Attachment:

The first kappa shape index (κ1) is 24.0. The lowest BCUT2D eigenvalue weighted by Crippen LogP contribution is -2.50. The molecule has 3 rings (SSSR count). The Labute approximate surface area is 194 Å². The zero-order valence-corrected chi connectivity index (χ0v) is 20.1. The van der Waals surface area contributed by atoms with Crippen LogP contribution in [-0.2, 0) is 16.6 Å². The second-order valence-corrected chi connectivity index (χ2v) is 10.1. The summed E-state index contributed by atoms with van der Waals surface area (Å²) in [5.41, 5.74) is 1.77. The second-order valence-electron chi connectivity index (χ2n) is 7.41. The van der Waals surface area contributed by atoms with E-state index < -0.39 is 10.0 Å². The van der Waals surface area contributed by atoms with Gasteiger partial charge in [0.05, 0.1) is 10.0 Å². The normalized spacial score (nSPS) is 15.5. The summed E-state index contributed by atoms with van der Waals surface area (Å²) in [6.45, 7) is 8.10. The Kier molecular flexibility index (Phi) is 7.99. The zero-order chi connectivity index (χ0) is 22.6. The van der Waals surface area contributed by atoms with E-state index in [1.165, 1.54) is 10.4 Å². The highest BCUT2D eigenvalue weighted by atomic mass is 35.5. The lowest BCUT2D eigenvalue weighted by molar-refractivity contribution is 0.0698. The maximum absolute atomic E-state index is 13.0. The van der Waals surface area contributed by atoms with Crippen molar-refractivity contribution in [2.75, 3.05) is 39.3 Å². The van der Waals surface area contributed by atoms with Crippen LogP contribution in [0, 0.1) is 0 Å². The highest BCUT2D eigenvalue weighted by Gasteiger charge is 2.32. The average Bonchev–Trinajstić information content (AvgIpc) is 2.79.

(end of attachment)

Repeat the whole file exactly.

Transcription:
The first kappa shape index (κ1) is 24.0. The lowest BCUT2D eigenvalue weighted by Crippen LogP contribution is -2.50. The molecule has 3 rings (SSSR count). The Labute approximate surface area is 194 Å². The zero-order valence-corrected chi connectivity index (χ0v) is 20.1. The van der Waals surface area contributed by atoms with Crippen LogP contribution in [-0.2, 0) is 16.6 Å². The second-order valence-corrected chi connectivity index (χ2v) is 10.1. The summed E-state index contributed by atoms with van der Waals surface area (Å²) in [5.41, 5.74) is 1.77. The second-order valence-electron chi connectivity index (χ2n) is 7.41. The van der Waals surface area contributed by atoms with E-state index < -0.39 is 10.0 Å². The van der Waals surface area contributed by atoms with Gasteiger partial charge in [0.05, 0.1) is 10.0 Å². The normalized spacial score (nSPS) is 15.5. The summed E-state index contributed by atoms with van der Waals surface area (Å²) in [6.45, 7) is 8.10. The Kier molecular flexibility index (Phi) is 7.99. The zero-order chi connectivity index (χ0) is 22.6. The van der Waals surface area contributed by atoms with E-state index in [1.165, 1.54) is 10.4 Å². The highest BCUT2D eigenvalue weighted by atomic mass is 35.5. The lowest BCUT2D eigenvalue weighted by molar-refractivity contribution is 0.0698. The maximum absolute atomic E-state index is 13.0. The van der Waals surface area contributed by atoms with Crippen molar-refractivity contribution in [2.75, 3.05) is 39.3 Å². The van der Waals surface area contributed by atoms with Crippen LogP contribution in [0, 0.1) is 0 Å². The highest BCUT2D eigenvalue weighted by Gasteiger charge is 2.32. The average Bonchev–Trinajstić information content (AvgIpc) is 2.79.